Boring businesses are great for private equiteers because they attract less attention, ergo less competition during sale, ergo lower earnings multiples. I wrote about this in a post titled Boring… but we love boring in private equity. However, there’s a problem with boring businesses… or a consideration, if you will.
A private equiteer’s boring business is also an employee’s boring business. And about the only time employees want to work for a boring business is when they need to be paid while doing other unpaid things (such as studying for school, writing a manuscript or using Facebook). But, this doesn’t nullify the boring business theory, it just poses considerations.
Anything to do with employees must be considered in a different light. Firstly, in a business where passion isn’t obvious (i.e. boring), you can’t expect people to work 80-hour weeks for 40-hour salaries. Secondly, you shouldn’t assume anywhere near as much loyalty. A glue packer will go elsewhere for a 20% pay increase, whereas an F1 engineer may stay even after a 50% pay cut. Lastly, you’ll be limited in terms of the talent pool; a regional GM of Apple won’t accept a CEO role at a glue factory for a 70% pay cut, but they may do so for an internet startup.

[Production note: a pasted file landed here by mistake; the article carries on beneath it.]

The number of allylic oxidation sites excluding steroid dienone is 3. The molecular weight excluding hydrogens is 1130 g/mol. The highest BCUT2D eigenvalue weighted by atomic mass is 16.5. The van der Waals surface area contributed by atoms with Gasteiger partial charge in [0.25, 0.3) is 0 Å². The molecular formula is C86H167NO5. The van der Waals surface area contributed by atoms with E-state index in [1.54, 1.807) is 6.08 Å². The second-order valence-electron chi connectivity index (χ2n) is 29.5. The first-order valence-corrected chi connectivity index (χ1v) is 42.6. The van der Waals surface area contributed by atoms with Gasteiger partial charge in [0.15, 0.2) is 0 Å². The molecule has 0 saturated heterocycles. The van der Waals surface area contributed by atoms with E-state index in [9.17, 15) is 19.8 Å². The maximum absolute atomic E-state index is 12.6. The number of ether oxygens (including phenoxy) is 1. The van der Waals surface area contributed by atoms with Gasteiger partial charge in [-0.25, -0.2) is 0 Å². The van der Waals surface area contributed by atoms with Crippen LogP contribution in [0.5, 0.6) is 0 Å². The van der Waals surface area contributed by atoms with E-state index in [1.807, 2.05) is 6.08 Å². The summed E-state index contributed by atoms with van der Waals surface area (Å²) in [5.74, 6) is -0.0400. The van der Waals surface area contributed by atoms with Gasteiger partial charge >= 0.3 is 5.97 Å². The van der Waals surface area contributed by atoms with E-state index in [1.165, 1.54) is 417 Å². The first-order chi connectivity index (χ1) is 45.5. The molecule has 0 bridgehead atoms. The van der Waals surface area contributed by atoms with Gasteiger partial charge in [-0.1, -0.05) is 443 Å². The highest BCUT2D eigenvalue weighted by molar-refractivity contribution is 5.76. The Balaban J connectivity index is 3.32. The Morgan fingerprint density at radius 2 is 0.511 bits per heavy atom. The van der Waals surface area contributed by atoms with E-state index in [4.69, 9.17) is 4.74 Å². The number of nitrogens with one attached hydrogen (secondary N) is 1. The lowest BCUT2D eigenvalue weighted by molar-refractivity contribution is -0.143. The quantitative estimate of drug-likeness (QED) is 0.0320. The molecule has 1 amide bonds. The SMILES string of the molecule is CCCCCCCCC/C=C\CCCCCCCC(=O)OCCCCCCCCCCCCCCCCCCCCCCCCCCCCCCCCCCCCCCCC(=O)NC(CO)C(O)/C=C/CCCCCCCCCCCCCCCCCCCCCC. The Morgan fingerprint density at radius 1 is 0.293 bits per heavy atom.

However, all is not lost. Focusing on productivity, efficiency and working with what’s available, has been a godsend to many a boring business. Oftentimes, you don’t need the big-name CEOs or loads of employee innovation. Sometimes, you just need a well-oiled machine that supports quick and easy bolt-on acquisitions (and as much as that may make us cringe, it really can create long-term value in boring industries).
P.S. I really don’t like using the word ‘boring’, but let’s not sugar-coat more than we have to.